Paper No. 4
Presentation Time: 9:45 AM


OLDS, Shelley E.1, SCHIFFMAN, Celia2, BUTLER, Robert F.3, FARLEY, Mark4, FRANKEL, Seth5, HUNTER, Nancee C.4 and LILLIE, Robert J.6, (1)Education and Community Engagement, UNAVCO, 6350 Nautilus Dr, Boulder, CO 80301, (2)UNAVCO, 6350 Nautilus Drive, Boulder, CO 80301, (3)Environmental Sciences, University of Portland, 4000 N Willamette Blvd, Portland, OR 97203, (4)Oregon Sea Grant, Hatfield Marine Science Center, 2030 SE Marine Science Drive, Newport, OR 97365, (5)Studio Tectonic, 400 Marine Street, Carriage House, Boulder, CO 80302, (6)Department of Geosciences, Oregon State University, 104 Wilkinson Hall, Corvallis, OR 97331,

Over the past ten years, UNAVCO has developed a suite of learning materials for formal undergraduate and grades 6-12 classroom environments, integrating GPS data from the EarthScope Plate Boundary Observatory (PBO) to explore Earth science processes. To reach a broader audience, such as after-school, family, and senior groups in an informal setting, UNAVCO has designed a multi-component visiting museum exhibit that explores the tectonic setting of the United States Pacific Northwest, hazards of living on a plate boundary, and how plate tectonics impact people’s lives. This exhibit was installed in Fall 2013 in the Hatfield Marine Science Center at Oregon State University in Newport, Oregon.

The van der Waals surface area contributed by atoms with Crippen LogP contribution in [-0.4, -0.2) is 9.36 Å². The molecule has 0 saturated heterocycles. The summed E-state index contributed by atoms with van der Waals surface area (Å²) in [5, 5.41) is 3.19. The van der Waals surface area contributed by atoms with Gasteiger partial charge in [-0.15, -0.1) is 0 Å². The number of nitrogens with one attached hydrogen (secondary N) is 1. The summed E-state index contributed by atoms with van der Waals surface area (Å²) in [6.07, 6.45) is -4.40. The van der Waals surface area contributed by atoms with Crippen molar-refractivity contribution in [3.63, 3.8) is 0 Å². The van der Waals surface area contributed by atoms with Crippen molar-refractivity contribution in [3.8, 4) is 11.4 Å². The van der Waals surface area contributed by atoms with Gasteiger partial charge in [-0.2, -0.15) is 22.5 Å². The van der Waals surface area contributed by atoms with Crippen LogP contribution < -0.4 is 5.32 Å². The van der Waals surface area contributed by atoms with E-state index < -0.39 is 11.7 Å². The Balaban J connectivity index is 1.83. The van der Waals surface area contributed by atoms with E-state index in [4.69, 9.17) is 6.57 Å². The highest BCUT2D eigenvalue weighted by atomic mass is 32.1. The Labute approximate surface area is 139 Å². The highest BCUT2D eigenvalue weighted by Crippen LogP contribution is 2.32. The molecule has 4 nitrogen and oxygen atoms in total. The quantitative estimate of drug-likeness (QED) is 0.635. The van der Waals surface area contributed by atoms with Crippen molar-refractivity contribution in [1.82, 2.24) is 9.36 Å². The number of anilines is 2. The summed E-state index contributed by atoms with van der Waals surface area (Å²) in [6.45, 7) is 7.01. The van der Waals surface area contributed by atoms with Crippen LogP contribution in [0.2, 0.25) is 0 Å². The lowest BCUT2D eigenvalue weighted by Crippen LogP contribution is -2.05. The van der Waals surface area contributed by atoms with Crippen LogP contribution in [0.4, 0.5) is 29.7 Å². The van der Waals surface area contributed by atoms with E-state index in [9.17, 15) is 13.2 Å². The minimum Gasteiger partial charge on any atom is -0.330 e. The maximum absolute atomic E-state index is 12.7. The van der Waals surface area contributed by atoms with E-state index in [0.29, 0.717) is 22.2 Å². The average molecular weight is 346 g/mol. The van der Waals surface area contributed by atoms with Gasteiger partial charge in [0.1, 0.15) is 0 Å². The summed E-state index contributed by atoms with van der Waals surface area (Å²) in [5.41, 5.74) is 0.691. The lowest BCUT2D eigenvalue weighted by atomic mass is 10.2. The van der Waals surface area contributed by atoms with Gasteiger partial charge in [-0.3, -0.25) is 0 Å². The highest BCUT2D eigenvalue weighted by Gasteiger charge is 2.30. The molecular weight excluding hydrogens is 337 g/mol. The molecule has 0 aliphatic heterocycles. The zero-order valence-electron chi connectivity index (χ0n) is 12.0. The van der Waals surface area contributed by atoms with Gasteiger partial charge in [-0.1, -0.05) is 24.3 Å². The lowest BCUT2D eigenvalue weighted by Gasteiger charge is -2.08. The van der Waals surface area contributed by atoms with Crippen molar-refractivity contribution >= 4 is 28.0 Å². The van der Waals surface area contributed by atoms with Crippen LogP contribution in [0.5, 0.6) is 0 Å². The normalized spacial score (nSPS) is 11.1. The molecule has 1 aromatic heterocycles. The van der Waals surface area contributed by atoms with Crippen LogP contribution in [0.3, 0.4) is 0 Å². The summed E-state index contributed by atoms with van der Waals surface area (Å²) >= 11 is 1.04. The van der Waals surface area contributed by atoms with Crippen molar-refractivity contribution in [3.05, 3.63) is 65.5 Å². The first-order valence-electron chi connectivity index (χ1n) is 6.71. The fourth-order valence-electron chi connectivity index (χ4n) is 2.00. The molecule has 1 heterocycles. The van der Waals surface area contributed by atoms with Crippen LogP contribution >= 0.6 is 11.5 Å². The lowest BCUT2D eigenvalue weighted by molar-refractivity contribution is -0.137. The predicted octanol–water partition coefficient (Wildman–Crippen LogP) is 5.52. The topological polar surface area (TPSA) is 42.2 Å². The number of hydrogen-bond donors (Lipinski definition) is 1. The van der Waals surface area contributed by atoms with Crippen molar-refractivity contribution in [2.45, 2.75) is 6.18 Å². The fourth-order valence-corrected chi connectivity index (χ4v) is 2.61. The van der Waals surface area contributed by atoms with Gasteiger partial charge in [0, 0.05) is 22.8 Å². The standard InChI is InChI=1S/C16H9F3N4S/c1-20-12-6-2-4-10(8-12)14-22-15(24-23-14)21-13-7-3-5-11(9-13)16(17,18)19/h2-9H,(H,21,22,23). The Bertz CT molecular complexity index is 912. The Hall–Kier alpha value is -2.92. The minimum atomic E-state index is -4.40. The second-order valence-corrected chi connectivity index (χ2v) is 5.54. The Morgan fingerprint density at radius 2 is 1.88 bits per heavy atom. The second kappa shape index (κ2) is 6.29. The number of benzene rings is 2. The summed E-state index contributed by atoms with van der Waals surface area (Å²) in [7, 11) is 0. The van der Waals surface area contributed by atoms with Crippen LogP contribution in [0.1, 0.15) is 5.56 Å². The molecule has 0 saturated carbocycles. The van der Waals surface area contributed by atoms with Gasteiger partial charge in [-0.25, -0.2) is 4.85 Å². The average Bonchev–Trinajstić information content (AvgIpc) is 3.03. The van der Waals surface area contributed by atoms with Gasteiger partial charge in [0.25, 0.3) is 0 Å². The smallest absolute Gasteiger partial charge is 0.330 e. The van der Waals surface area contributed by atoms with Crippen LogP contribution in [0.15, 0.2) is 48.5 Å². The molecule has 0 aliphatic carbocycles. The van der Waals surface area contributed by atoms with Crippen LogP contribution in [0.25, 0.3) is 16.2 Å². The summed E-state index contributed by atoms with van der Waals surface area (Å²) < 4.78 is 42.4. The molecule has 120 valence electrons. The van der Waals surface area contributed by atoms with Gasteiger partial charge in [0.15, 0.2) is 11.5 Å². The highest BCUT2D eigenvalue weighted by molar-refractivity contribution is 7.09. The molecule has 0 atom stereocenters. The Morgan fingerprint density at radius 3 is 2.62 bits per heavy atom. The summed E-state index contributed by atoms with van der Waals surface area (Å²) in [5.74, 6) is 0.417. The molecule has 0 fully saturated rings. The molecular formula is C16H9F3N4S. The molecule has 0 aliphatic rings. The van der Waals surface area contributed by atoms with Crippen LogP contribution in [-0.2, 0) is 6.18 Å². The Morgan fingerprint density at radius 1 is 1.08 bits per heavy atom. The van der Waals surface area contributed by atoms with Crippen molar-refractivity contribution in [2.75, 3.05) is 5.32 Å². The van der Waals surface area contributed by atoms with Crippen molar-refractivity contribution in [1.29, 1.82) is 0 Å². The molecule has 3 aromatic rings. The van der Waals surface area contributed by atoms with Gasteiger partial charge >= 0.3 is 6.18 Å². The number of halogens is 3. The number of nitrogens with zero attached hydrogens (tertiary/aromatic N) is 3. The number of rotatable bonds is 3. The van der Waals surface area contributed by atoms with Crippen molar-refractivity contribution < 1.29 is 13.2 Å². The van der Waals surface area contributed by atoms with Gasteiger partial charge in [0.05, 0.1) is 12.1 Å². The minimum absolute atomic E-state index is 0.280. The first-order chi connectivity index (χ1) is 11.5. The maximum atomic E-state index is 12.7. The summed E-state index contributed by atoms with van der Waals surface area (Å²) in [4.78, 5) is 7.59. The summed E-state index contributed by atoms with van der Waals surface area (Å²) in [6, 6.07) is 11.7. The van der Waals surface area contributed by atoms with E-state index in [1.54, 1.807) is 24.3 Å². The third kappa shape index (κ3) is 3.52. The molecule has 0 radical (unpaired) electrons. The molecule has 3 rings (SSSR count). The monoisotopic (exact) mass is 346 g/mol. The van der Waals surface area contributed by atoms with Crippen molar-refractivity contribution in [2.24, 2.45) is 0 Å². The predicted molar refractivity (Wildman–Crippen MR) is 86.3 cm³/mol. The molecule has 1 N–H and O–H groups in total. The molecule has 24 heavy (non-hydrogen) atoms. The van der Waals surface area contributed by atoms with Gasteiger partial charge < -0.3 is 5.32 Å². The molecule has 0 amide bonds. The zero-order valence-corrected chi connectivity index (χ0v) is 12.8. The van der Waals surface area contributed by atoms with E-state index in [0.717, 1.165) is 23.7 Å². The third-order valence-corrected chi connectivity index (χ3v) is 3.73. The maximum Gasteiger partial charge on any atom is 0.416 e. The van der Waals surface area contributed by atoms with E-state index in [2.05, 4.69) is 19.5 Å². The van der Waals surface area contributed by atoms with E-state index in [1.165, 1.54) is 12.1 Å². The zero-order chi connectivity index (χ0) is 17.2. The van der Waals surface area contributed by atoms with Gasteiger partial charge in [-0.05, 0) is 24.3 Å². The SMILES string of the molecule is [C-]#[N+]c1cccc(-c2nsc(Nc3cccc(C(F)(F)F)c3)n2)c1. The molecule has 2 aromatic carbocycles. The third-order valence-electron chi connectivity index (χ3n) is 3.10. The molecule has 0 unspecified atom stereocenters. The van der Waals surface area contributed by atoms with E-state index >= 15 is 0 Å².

Visitors use hands-on models to explore the build up and release of strain in the landscape and some of the technologies used to measure these changes. In one exhibit component, visitors compress a model of the Pacific Northwest to feel the build up of strain in the landscape and observe the movement of land over time. Supporting panels connect this movement to the measurements currently being observed by the PBO network of GPS stations in the Pacific Northwest. In a related exhibit element, visitors learn about the recurrence interval for earthquakes at the Juan De Fuca - North America plate boundary by turning a handle to slowly move and compress plates until a simulated earthquake occurs. A related component explores how an earthquake early warning system (EEWS) of the future might combine both seismometers and GPS position data to allow people and communities time to prepare for oncoming ground shaking and tsunami after an earthquake. Several technologies are also highlighted throughout the exhibit, including information panels that compare the accuracy of high precision GPS with smartphone technologies. Additionally, models of a full-sized PBO GPS monument and power and communication systems demonstrate the technology supporting real-time GPS data acquisition and rapid data transfer required for current research and future EEWS centers. An accompanying interactive kiosk provides additional content. The presentation will provide more details about the exhibit components and preliminary visitor feedback.